Yes, so first off, why ICO at all, I mean, we have a network, it's a new network, it's similar to Ethereum, but it's also different. It's more similar to Ethereum 2.0. But, you know, every network, if it's decentralized, needs a token because that's the only thing that secures this network. So that's the reason why we have an ICO, why a reversible ICO. Because, I mean, my work probably somehow initiated this ICO wave and we also have seen a lot of the bad and the ugly in the ICO space, and I didn't want it to come just and make another ICO, because a lot of the metrics and other things in the ICO world are broken. And I also want to use a reversible ICO as a way to show we can do different, we can do it better. And actually that also hopefully will move this space forward to a more sustainable and more fair fundraising that actually pushes people towards and especially regulators towards seeing blockchain as a tool which can create safety, rather than something that they want to demonize and say, oh, my God, we need ten thousand regulations on paper because it's so, so, so scary, you know? And so in a nutshell, the reversible ICO is like an ICO. You send Ether to a smart contract and you get tokens back.
The difference in the reversible ICO is you actually send Ether to a smart contract to reserve a certain amount of tokens that you then buy automatically over time. With the ability that during that time, which is for us was eight months and it's running out very soon during that eight months or whenever you come in, you can actually send your reserve tokens back to the smart contract. You cannot move them. You cannot do anything with them besides sending them back to a smarty contract to receive your ether back. So basically, you could think of it like buying overtime, just automated with the ability that you can always decide, hey, you know, project doesn't work or I need my ether or whatever else, and you can now reverse that decision without that you are dependent on market fluctuation because what you get back is the ether, exactly the amount you put them in for those reserve token that you return and not like some kind of action or whatever market price itself. So this concept, in my opinion, solves a few problems. It solves the locking problem. So people rushing into ICO's and then scrolling down the website and realizing, oh, that's not what I wanted to buy.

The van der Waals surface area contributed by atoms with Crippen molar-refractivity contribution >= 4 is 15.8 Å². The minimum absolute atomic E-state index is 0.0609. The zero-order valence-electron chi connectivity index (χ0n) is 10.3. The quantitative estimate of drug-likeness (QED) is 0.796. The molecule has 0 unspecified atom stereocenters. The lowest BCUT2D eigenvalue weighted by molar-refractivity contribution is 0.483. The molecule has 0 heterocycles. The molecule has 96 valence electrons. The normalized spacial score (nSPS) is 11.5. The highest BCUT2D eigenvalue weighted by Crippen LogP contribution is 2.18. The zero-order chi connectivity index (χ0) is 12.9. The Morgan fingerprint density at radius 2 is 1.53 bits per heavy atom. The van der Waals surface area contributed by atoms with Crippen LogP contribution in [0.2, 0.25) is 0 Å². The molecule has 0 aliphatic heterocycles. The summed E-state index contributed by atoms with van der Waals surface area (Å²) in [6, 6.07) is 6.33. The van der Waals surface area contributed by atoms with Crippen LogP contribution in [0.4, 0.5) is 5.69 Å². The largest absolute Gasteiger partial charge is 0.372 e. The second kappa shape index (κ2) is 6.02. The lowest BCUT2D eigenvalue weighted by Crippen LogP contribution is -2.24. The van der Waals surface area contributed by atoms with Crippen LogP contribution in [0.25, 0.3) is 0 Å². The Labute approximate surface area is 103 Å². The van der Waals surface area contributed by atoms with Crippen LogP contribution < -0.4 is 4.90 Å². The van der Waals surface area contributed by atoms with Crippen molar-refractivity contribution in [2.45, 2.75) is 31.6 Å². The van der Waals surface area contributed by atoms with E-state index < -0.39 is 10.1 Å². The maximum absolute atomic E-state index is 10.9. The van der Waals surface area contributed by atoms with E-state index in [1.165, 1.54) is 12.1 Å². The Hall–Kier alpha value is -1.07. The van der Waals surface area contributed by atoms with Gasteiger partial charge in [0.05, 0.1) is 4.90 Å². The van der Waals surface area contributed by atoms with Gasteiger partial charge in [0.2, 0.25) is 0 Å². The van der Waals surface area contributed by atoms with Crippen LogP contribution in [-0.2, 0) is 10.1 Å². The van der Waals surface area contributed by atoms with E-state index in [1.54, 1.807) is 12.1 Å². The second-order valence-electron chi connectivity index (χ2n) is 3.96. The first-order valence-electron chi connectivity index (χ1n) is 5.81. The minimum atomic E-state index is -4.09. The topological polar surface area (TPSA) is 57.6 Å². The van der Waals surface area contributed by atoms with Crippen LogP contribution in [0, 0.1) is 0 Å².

And it solves a lot of the investor protection problems that regulators would like to see because how better than you having time to rethink your decision and reversing your decision with zero loss. Then trying to have some kind of security law or whatever other regulation that may give you back your money five years in the future after it was all spent on lawyers and on a bankruptcy process, a.k.a. Mt. Gox. No. So this is the reality we are in, you know. So paper laws are in that case, it does not make any sense because it does not protect anybody because you anyway get nothing. But here you can get something. And on the other hand, it's it makes it creates more responsibility from the project as well. And it actually prevents scams because if the project was a scam, they would have to do it for like 10,3,4,5,12, whatever months they choose. And it gives you as a as a buyer like the security to see, OK, you know, I have X amount of time to revert my decision. So if they mess up, if they buy lambos you know, I can at least get a portion back. So, yes, we did this as an experiment and obviously, we did that at the time where the market was really low.
So basically, when we started the reversible ICO, the market was pretty low and therefore like getting people at the time, everybody was kind of like interested in keeping their Ether safe, everything is going down and so on. So it was pretty slow in the beginning. But now over the whole period of time, we have 40 percent of all the tokens we want to sell sold. You know, it's a substantial amount of money, seven million dollars or something of this. And we still have a month to go, so there's still time, and I do think there will be kind of like a hockey stick curve, because what we will see now is exactly this. I see a FOMO kicking in, right? Because once it's over, it's over. This is now the moment to buy into this network. So probably everybody comes in the last minute, but then they have to KYC and do all of these things. So it would be a bit of a stressful thing because without KYC you're not in. But all in all, I would call it a success if you would have launched it in, I guess, in the high times of the ICO wave, it would have been sold out, like instantly. And the interesting thing is also we saw a lot of people going in and out. Most of the fluctuation happened because they see the market prices. They look on KuCoin to see what the trading price. And then they see that they obviously tried to get the better deals or sometimes KuCoin is the better deals. And that the reversible ICO is the better deal. And that's why you saw this fluctuation ongoing. But all in all, it does work, you know, it really gives people far more safety and far better options than simply an ICO itself and the system works. And it worked actually flawlessly so far. And it's really it's amazing to see this and it's amazing that there actually is a good thing.